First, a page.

I was pretty stunned to realize this week we're already halfway through October, which means November is almost here, which means NaNoWriMo is nearing and, happily, it's time for the twenty-eighth Fixing the First Page feature!

For those who’ve missed before, the Fixing the First Page features is a public first 250 word critique. Using the lovely rafflecopter widget, anyone interested in winning a public (as in, featured in a post on this blog) first page critique can enter.

For an example of what this critique will look like, here's the last Fixing the First Page post.


  • ONLY the first 250 words will be critiqued (up to finishing the sentence). If you win and send me more, I will crop it myself. No exceptions.

  • ONLY the first page. I don’t want 250 random words from your manuscript, or from chapter 3. If you win the critique and send me anything other than the first 250 words of your manuscript, I will choose someone else.

  • I will actually critique it. Here. On the blog. I will say things as nicely as I can, but I do tend to be a little blunt. If you’re not sure you can handle a public critique, then you may want to take some time to think about it before you enter.

  • Genre restrictions. I'm most experienced with YA & NA, but I will still accept MG and Adult. HOWEVER. If your first page has any erotic content on it, I ask that you don’t enter. I want to be able to post the critique and the first 250 in its entirety without making anyone uncomfortable, and if you win and you enter a page with erotic content, I will choose someone else.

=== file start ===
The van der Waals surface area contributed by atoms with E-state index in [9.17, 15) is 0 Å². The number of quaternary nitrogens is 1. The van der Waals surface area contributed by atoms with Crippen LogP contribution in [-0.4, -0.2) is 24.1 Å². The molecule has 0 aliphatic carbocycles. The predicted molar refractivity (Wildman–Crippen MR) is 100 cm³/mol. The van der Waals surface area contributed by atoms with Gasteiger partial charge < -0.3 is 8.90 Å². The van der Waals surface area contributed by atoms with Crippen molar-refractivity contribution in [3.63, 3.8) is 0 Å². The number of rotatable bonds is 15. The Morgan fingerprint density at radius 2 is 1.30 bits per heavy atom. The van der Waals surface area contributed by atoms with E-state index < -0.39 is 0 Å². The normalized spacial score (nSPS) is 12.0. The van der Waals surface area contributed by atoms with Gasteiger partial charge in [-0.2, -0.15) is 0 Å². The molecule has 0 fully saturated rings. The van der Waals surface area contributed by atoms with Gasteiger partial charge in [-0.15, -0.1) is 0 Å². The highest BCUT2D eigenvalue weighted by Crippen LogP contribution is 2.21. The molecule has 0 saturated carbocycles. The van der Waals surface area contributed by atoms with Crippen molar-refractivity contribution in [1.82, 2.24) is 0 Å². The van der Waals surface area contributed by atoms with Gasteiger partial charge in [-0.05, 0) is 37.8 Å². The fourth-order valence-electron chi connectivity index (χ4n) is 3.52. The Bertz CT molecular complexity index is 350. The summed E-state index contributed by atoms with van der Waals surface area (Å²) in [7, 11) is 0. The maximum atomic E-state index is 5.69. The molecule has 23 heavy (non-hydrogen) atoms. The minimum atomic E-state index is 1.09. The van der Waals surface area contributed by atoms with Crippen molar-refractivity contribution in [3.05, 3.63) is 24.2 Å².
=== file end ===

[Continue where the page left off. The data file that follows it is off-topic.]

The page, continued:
• You must have your first page ready. Should you win, you need to be able to submit your first page within 48 hours of my contacting you to let you know you won. If 48 hours pass and I haven’t heard from you, again, I will choose someone else.

  • You’ll get the most out of this if it isn’t a first draft. Obviously, I have no way of knowing if you’re handing me a first draft (though I will probably suspect because it’s usually not that difficult to tell). I won’t refuse your page if it’s a first draft, but you should know that this critique will likely be of more use if you’ve already had your betas/CPs look over it. Why? Because if you don’t, the critique I give you will probably contain a lot of notes that your betas & CPs could have/would have told you.

  • There will not be a round 2 (unless you win again in a future contest). I hate to have to say this, but if you win a critique, it’s NOT an invitation to send me a bunch of your revisions. I wish I had the time available to be able to look at revisions, but sadly, I don’t. If you try to break this rule, I will nicely say no, and also remember to choose someone else should you win a second contest. Which would make me sad. :(

So that’s it! If you’re okay with all of the above and would like to enter to be the twenty-second public critique on Writability, do the thing with the rafflecopter widget below. You have until Monday, October 24 at 11:59 EST to enter!

a Rafflecopter giveaway